clarifies the judiciary committee's jurisdiction over criminal matters by adding one word, criminalization to our existing jurisdiction over criminal law. by making this change, the judiciary committee will have a new jurisdictional interests in those rare instances that a bill criminalizes new conduct by amending a statute that is attached to a criminal penalty without amending the penalty itself. in this instance, the judiciary committee will look to work with other committees on ensuring that the new conduct is worthy of criminalization and that the attached criminal penalties are appropriately drafted. i believe this small clarification is the judiciary committee's jurisdiction will allow us to address the problems associated with the tangled web of federal criminal laws. we will focus on reforms to discourage frivolous patent litigation and keep u.s. patent laws up to date. the strength of our economy relies on our ability to protect new inventions and build on new
innovation in the 21st century. the house passed with overwhelming support the bipartisan innovation act. this legislation which had the support of the white house, is necessary to protect american businesses large and small from abusive patent litigation. despite the wide range of support from the innovation act the senate refused to act, so i look forward to working with the new senate to get patent reform enacted. the house judiciary committee will continue to continue the important work we be began last confidence with u.s. copyright law. the review has been to determine whether the copyright laws are still working in the digital age to reward creativity and innovation. review is bringing diverse stakeholders together to have a conversation on various issues. so far we held 18 hearings as
part of the review and i believe these hearings have been successful and productive in that the various stakeholders and interested parties have come together to discuss the issues they face. in the months ahead, the committee will hold hearings to examine the last remaining issues and then we intend to work together with the stakeholders from the technology community to the content community to find consensus on the areas of the copyright act that need further improvement. technology will help us solve many of the pressing problems our nation faces. we need to make sure that the federal government's efforts are focused on creating incentives that encourage innovation and eliminating policies that hinder it. i will look at modernizing the decades'-old privacy act to to reflect our economy. we will look at consumers and businesses. we need to look at broad
institutional reforms like the balanced budget amendment. on the first day of the new congress, i reinintroduced two constitutional amendments. nearly 20 years ago, the senate failed by one vote to pass a balanced budget constitutional amendment. if the congress sent it to the states, we would not be facing the fiscal crisis we are today and balancing the federal budget would be the norm rather than the exception. in order for congress to make the tough decisions necessary for fiscal responsibility, congress must have the external pressure of a balanced budget requirement as 49-50 states. every congress since 2007, i have introduced amendments that require congress to balance the federal budget. we must consider it has on future generations. we should not pass on to our children and grandchildren the bleak fiscal future that our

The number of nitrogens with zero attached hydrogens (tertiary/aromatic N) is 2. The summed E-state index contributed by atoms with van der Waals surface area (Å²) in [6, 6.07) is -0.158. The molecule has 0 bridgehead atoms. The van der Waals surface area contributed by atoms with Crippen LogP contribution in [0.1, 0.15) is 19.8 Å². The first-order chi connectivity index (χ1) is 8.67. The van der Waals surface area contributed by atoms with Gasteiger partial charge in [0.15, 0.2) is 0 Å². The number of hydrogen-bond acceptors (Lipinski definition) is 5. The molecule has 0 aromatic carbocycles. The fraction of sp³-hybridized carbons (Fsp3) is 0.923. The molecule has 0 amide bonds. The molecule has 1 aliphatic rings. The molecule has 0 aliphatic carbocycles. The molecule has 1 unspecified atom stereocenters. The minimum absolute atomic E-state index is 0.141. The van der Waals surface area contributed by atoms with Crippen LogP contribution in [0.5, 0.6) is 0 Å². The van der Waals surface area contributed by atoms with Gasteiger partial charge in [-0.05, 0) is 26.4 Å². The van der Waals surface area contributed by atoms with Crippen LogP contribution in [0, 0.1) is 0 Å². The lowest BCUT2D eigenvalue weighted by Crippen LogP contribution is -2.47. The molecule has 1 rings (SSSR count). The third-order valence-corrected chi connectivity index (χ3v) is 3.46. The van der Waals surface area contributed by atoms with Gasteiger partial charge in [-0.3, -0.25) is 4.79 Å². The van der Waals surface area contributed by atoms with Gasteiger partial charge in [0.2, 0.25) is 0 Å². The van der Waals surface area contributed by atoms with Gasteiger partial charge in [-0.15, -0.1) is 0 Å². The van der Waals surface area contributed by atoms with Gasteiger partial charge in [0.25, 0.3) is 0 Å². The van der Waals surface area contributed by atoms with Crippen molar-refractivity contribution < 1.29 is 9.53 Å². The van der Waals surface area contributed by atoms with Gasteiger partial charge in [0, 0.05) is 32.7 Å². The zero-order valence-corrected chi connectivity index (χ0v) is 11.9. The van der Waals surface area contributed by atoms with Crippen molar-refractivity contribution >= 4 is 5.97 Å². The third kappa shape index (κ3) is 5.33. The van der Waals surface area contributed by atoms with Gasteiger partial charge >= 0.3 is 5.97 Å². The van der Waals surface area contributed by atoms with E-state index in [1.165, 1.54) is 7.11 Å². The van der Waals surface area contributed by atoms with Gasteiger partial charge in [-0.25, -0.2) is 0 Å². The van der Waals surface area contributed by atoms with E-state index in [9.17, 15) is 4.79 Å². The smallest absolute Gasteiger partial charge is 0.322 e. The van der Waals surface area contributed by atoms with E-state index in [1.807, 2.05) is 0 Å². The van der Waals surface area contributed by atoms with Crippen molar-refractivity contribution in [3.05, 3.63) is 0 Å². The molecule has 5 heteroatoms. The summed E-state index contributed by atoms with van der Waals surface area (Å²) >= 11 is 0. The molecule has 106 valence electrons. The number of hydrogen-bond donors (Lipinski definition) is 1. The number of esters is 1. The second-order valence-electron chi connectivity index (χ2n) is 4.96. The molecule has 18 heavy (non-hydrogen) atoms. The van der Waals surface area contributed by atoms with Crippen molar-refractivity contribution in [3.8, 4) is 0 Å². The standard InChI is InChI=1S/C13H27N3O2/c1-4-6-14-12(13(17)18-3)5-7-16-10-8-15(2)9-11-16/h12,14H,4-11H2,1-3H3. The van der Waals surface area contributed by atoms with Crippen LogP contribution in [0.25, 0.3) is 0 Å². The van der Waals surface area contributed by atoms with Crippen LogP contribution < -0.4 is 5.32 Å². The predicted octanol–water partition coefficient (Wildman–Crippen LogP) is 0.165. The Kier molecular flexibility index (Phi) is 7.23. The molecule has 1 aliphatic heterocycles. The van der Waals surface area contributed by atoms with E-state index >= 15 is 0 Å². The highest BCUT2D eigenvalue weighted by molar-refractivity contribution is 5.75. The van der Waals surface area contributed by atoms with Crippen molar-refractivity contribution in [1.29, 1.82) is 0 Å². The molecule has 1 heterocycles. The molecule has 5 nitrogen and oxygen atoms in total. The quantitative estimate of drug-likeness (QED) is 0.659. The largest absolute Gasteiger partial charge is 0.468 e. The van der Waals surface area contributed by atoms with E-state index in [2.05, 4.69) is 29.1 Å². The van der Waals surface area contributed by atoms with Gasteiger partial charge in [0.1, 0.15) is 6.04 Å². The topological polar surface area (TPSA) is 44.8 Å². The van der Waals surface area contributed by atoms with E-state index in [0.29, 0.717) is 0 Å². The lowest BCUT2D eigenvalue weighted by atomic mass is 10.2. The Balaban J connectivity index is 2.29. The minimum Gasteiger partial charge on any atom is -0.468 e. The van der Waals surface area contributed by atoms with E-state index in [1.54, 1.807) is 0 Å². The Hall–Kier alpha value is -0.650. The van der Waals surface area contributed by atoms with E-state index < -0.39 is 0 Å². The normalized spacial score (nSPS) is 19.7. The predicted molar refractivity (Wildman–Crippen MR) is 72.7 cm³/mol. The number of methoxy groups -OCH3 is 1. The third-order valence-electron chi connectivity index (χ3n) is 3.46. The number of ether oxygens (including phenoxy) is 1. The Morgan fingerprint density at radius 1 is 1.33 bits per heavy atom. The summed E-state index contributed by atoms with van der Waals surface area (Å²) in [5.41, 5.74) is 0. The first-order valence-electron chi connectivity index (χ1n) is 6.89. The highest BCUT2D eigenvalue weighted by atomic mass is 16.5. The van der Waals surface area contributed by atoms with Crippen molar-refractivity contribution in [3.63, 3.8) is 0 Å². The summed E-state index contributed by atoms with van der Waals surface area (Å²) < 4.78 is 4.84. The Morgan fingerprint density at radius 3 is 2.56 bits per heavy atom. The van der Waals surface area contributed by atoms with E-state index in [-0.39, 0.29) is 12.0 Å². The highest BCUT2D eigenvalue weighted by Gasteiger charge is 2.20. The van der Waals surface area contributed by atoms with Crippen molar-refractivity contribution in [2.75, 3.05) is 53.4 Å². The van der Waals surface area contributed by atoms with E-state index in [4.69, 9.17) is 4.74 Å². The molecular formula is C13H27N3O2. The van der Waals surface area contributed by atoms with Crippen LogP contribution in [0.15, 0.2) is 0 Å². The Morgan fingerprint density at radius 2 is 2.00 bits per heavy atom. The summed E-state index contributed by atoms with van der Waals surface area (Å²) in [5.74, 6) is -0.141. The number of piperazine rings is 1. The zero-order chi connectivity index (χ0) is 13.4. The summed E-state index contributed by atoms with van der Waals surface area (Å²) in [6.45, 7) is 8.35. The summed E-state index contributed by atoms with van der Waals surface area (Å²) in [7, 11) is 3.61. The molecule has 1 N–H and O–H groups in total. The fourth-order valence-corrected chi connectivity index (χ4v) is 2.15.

unsustainable spending is conducting. and make the decisions necessary to balance the budget and eliminate the federal deficit. this year, congress will continue the debate on immigration reform. we all agree that our nation's immigration system is in desperate need of repair and it is not working as efficiently and fairly as it should be. our first priority however is stopping president obama's unconstitutional actions on immigration. president obama has disregarded the will of the american people and violated the constitution by unilaterally changing our immigration laws. these actions threaten our government's system of checks and balances and imperil individual liberty and i believe the president's executive overreach on immigration must be stopped. this morning, the house of representatives will consider several amendments that will effectively cut off all funding for these actions, whether it be appropriation funds, agency -collected fees or anything
else. in terms of fixing our broken immigration system i continue to advocate for a step by step approach starting with enforcement and to address many of the issues facing our nation's immigration system. this includes making commonsense changes to our legal immigration programs, including those programs that address high-skilled workers so our immigration system works in the best interest of our country and citizens. the -- >> time check so they don't start throwing sausages at me. >> i have so much information that will prompt questions or resolve questions. >> the judiciary committee will play a key role in safeguarding the constitutional rights of u.s. sit science from the first amendment's protections for freedom of religion and freedom of speech and speech to the fourth amendment and fifth